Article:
Understand the problem: To have a deep, shared understanding of the problem, it is necessary for business and technology experts to collaborate closely. Here, we collectively understand what the problem is and why it is valuable to solve. This is termed the domain of the problem.
Break down the problem into more manageable parts: To keep complexity at manageable levels, break down complex problems into smaller, independently solvable parts. These parts are termed subdomains. It may be necessary to further break down subdomains where the subdomain is still too complex. Assign explicit boundaries to limit the functionality of each subdomain. This boundary is termed the bounded context for that subdomain. It may also be convenient to think of the subdomain as a concept that makes more sense to the domain experts (in the problem space), whereas the bounded context is a concept that makes more sense to the technology experts (in the solution space).
For each of these bounded contexts, do the following:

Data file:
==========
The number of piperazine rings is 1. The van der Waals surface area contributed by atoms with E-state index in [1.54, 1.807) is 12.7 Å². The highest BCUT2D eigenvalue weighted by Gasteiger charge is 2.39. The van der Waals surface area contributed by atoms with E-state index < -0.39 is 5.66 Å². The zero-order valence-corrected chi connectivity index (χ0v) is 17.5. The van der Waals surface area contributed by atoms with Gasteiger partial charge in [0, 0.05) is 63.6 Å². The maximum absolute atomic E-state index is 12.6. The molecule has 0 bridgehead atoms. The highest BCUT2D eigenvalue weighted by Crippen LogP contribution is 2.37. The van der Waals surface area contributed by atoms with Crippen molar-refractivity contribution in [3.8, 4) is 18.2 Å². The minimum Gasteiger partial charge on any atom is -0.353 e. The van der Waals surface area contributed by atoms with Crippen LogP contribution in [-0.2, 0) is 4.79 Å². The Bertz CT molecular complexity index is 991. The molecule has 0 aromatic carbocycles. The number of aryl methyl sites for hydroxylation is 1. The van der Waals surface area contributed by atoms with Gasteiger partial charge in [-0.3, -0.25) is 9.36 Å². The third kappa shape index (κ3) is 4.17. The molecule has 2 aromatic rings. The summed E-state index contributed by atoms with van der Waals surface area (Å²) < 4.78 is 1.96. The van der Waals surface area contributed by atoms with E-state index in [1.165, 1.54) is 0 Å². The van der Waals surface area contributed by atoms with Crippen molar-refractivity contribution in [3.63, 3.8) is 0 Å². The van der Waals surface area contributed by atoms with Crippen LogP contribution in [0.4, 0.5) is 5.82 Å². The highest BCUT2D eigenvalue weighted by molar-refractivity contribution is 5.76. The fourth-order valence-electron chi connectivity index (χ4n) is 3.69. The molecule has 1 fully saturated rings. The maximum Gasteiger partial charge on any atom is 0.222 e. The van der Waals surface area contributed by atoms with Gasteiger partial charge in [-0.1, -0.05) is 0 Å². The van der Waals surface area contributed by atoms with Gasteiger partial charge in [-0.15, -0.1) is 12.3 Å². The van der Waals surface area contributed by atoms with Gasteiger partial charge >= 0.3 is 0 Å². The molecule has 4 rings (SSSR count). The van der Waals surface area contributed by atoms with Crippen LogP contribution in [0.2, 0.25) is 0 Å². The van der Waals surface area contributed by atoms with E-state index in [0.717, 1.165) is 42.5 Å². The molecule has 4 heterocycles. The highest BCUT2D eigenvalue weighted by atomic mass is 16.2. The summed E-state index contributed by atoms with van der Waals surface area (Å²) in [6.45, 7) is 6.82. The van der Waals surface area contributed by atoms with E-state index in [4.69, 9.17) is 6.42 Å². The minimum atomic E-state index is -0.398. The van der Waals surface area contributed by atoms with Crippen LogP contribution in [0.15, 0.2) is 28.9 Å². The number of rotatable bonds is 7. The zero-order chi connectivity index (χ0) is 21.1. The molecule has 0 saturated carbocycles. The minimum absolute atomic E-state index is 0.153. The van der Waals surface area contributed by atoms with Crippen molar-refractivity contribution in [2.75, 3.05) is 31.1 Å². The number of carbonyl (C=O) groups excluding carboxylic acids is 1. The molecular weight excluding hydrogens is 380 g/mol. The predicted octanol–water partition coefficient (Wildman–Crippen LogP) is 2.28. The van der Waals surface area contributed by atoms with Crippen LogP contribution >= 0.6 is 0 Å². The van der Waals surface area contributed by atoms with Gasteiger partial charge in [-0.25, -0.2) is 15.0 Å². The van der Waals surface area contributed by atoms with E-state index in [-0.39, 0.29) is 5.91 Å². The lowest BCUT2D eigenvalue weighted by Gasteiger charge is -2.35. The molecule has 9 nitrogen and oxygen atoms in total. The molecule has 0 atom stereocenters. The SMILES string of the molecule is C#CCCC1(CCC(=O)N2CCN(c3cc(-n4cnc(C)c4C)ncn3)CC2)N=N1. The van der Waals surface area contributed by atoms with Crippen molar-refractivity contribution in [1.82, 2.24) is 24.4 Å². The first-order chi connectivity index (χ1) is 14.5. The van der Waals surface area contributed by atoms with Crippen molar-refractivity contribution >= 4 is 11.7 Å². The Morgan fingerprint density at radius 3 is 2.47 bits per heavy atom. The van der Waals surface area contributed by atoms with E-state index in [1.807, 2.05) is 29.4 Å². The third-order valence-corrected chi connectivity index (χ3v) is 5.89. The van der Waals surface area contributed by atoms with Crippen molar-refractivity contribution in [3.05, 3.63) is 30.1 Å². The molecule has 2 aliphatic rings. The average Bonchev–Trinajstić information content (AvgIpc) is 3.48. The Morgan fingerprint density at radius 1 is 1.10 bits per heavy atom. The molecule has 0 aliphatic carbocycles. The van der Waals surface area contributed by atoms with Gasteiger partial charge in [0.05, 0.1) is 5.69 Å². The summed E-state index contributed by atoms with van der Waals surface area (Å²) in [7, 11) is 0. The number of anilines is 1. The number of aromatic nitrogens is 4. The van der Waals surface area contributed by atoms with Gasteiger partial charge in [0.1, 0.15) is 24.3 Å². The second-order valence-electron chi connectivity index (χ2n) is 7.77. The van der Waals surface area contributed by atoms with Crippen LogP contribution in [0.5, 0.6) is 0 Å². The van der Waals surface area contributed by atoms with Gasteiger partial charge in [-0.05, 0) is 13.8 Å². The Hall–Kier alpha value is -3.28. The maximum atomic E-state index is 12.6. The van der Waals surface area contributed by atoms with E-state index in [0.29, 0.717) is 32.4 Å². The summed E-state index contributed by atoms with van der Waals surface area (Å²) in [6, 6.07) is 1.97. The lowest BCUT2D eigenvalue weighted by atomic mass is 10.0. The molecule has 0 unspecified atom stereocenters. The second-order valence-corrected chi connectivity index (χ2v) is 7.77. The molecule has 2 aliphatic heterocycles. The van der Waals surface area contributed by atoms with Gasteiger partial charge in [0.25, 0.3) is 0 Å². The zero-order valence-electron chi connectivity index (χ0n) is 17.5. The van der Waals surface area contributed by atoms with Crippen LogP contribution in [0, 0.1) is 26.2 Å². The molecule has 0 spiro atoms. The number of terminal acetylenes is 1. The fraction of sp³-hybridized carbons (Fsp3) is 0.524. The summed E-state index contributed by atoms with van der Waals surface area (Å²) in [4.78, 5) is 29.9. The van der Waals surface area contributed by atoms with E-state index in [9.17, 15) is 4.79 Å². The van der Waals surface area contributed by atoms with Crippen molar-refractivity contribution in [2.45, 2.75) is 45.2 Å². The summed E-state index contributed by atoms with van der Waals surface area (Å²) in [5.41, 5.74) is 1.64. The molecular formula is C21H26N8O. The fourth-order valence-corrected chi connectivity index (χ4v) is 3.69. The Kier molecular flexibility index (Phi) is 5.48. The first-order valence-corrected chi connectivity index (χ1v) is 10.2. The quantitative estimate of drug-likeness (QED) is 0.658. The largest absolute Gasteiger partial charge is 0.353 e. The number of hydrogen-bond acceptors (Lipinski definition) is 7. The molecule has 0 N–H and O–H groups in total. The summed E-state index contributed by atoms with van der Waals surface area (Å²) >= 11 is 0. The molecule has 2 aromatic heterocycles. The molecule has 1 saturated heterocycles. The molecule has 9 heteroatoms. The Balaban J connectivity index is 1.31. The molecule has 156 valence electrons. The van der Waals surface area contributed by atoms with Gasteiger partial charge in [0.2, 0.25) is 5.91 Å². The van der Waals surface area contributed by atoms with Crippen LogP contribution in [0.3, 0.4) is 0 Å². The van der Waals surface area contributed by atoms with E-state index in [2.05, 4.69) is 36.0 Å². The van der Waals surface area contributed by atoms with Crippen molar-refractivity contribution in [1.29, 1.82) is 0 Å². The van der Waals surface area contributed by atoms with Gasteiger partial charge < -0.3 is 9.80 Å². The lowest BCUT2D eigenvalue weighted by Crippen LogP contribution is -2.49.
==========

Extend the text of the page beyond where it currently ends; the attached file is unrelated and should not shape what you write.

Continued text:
Agree on a shared language: Formalize the understanding by establishing a shared language that is applicable unambiguously within the bounds of the subdomain. This shared language is termed the ubiquitous language of the domain.
Express understanding in shared models: In order to produce working software, express the ubiquitous language in the form of shared models. This model is termed the domain model. There may exist multiple variations of this model, each meant to clarify a specific aspect of the solution, for example, a process model, a sequence diagram, working code, and a deployment topology.
Embrace the incidental complexity of the problem: It is important to note that it is not possible to shy away from the essential complexity of a given problem. By breaking down the problem into subdomains and bounded contexts, we are attempting to distribute it (more or less) evenly across more manageable parts.
Continuously evolve for greater insight: It is important to understand that the previous steps are not a one-time activity. Businesses, technologies, processes, and our understanding of these evolve, so it is important for our shared understanding to remain in sync with these models through continuous refactoring.